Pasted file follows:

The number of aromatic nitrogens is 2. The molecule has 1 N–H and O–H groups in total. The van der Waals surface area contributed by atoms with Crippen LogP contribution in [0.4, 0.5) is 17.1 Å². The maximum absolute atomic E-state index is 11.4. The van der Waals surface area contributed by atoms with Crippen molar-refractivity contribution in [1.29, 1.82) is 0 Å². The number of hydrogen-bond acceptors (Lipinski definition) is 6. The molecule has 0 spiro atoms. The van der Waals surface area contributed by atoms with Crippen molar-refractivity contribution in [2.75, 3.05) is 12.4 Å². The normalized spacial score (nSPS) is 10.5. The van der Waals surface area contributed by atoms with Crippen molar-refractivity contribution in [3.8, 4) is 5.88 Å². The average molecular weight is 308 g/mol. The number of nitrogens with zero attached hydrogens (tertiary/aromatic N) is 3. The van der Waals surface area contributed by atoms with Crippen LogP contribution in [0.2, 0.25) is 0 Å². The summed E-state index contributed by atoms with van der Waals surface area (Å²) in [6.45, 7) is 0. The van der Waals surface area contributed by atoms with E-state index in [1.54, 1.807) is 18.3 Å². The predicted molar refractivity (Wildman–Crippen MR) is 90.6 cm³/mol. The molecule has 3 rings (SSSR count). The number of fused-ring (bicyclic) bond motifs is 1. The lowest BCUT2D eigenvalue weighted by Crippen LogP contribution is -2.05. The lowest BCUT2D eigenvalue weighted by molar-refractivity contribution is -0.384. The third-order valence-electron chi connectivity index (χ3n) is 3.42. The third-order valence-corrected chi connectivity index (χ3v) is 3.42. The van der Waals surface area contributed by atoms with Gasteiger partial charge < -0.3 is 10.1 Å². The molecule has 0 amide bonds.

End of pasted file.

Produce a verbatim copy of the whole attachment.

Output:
The number of aromatic nitrogens is 2. The molecule has 1 N–H and O–H groups in total. The van der Waals surface area contributed by atoms with Crippen LogP contribution in [0.4, 0.5) is 17.1 Å². The maximum absolute atomic E-state index is 11.4. The van der Waals surface area contributed by atoms with Crippen molar-refractivity contribution in [1.29, 1.82) is 0 Å². The number of hydrogen-bond acceptors (Lipinski definition) is 6. The molecule has 0 spiro atoms. The van der Waals surface area contributed by atoms with Crippen molar-refractivity contribution in [2.75, 3.05) is 12.4 Å². The normalized spacial score (nSPS) is 10.5. The van der Waals surface area contributed by atoms with Crippen molar-refractivity contribution in [3.8, 4) is 5.88 Å². The average molecular weight is 308 g/mol. The number of nitrogens with zero attached hydrogens (tertiary/aromatic N) is 3. The van der Waals surface area contributed by atoms with Crippen LogP contribution in [0.2, 0.25) is 0 Å². The summed E-state index contributed by atoms with van der Waals surface area (Å²) in [6.45, 7) is 0. The van der Waals surface area contributed by atoms with E-state index in [1.54, 1.807) is 18.3 Å². The predicted molar refractivity (Wildman–Crippen MR) is 90.6 cm³/mol. The molecule has 3 rings (SSSR count). The number of fused-ring (bicyclic) bond motifs is 1. The lowest BCUT2D eigenvalue weighted by Crippen LogP contribution is -2.05. The lowest BCUT2D eigenvalue weighted by molar-refractivity contribution is -0.384. The third-order valence-electron chi connectivity index (χ3n) is 3.42. The third-order valence-corrected chi connectivity index (χ3v) is 3.42. The van der Waals surface area contributed by atoms with Gasteiger partial charge < -0.3 is 10.1 Å². The molecule has 0 amide bonds.